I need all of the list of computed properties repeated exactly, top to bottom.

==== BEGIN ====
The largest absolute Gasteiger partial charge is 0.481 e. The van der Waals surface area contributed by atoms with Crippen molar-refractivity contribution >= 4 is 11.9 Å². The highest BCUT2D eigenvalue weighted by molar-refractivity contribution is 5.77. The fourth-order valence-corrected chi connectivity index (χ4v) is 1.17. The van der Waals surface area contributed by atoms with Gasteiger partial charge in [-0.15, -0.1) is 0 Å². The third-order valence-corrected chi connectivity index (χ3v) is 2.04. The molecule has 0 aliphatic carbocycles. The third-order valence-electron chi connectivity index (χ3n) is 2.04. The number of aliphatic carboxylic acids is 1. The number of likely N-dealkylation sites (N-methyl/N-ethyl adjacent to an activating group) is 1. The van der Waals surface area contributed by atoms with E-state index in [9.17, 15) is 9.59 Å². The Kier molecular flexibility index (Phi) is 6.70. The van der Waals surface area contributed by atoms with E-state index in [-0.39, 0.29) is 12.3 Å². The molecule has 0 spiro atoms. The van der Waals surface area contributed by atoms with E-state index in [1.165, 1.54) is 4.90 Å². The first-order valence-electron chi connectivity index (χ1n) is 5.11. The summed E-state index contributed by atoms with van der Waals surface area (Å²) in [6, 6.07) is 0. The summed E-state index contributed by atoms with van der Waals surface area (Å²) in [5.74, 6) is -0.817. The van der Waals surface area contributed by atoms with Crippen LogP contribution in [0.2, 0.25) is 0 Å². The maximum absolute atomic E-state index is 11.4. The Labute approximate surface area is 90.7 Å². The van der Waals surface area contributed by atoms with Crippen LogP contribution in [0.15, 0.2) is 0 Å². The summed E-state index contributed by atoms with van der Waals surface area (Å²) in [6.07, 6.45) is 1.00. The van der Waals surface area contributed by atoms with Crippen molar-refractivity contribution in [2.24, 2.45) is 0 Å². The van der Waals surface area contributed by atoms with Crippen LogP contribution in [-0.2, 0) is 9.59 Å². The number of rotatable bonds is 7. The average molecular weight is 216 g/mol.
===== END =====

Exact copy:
The largest absolute Gasteiger partial charge is 0.481 e. The van der Waals surface area contributed by atoms with Crippen molar-refractivity contribution >= 4 is 11.9 Å². The highest BCUT2D eigenvalue weighted by molar-refractivity contribution is 5.77. The fourth-order valence-corrected chi connectivity index (χ4v) is 1.17. The van der Waals surface area contributed by atoms with Gasteiger partial charge in [-0.15, -0.1) is 0 Å². The third-order valence-corrected chi connectivity index (χ3v) is 2.04. The molecule has 0 aliphatic carbocycles. The third-order valence-electron chi connectivity index (χ3n) is 2.04. The number of aliphatic carboxylic acids is 1. The number of likely N-dealkylation sites (N-methyl/N-ethyl adjacent to an activating group) is 1. The van der Waals surface area contributed by atoms with E-state index in [9.17, 15) is 9.59 Å². The Kier molecular flexibility index (Phi) is 6.70. The van der Waals surface area contributed by atoms with E-state index in [-0.39, 0.29) is 12.3 Å². The molecule has 0 spiro atoms. The van der Waals surface area contributed by atoms with E-state index in [1.165, 1.54) is 4.90 Å². The first-order valence-electron chi connectivity index (χ1n) is 5.11. The summed E-state index contributed by atoms with van der Waals surface area (Å²) in [6, 6.07) is 0. The summed E-state index contributed by atoms with van der Waals surface area (Å²) in [5.74, 6) is -0.817. The van der Waals surface area contributed by atoms with Crippen LogP contribution in [0.2, 0.25) is 0 Å². The maximum absolute atomic E-state index is 11.4. The Labute approximate surface area is 90.7 Å². The van der Waals surface area contributed by atoms with Crippen LogP contribution in [0.15, 0.2) is 0 Å². The summed E-state index contributed by atoms with van der Waals surface area (Å²) in [6.07, 6.45) is 1.00. The van der Waals surface area contributed by atoms with Crippen molar-refractivity contribution in [2.24, 2.45) is 0 Å². The van der Waals surface area contributed by atoms with Crippen LogP contribution in [-0.2, 0) is 9.59 Å². The number of rotatable bonds is 7. The average molecular weight is 216 g/mol.